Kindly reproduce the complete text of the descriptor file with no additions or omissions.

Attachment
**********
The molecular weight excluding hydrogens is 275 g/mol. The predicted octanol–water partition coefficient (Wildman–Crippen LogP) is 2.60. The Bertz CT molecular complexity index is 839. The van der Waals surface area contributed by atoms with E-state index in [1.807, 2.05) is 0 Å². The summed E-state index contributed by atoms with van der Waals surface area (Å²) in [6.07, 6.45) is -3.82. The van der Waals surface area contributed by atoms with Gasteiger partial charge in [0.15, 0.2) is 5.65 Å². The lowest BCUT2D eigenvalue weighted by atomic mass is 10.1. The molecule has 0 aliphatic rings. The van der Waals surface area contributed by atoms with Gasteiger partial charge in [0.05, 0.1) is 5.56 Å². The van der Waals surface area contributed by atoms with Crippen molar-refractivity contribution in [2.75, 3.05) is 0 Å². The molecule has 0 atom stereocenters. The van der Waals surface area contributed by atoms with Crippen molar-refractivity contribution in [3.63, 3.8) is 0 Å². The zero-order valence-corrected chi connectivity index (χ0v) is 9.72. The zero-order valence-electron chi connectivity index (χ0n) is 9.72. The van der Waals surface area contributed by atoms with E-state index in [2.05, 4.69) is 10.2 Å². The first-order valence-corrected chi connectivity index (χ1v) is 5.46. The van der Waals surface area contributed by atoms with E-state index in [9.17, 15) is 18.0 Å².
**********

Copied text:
The molecular weight excluding hydrogens is 275 g/mol. The predicted octanol–water partition coefficient (Wildman–Crippen LogP) is 2.60. The Bertz CT molecular complexity index is 839. The van der Waals surface area contributed by atoms with E-state index in [1.807, 2.05) is 0 Å². The summed E-state index contributed by atoms with van der Waals surface area (Å²) in [6.07, 6.45) is -3.82. The van der Waals surface area contributed by atoms with Gasteiger partial charge in [0.15, 0.2) is 5.65 Å². The lowest BCUT2D eigenvalue weighted by atomic mass is 10.1. The molecule has 0 aliphatic rings. The van der Waals surface area contributed by atoms with Gasteiger partial charge in [0.05, 0.1) is 5.56 Å². The van der Waals surface area contributed by atoms with Crippen molar-refractivity contribution in [2.75, 3.05) is 0 Å². The molecule has 0 atom stereocenters. The van der Waals surface area contributed by atoms with Crippen molar-refractivity contribution in [3.63, 3.8) is 0 Å². The zero-order valence-corrected chi connectivity index (χ0v) is 9.72. The zero-order valence-electron chi connectivity index (χ0n) is 9.72. The van der Waals surface area contributed by atoms with E-state index in [2.05, 4.69) is 10.2 Å². The first-order valence-corrected chi connectivity index (χ1v) is 5.46. The van der Waals surface area contributed by atoms with E-state index in [9.17, 15) is 18.0 Å².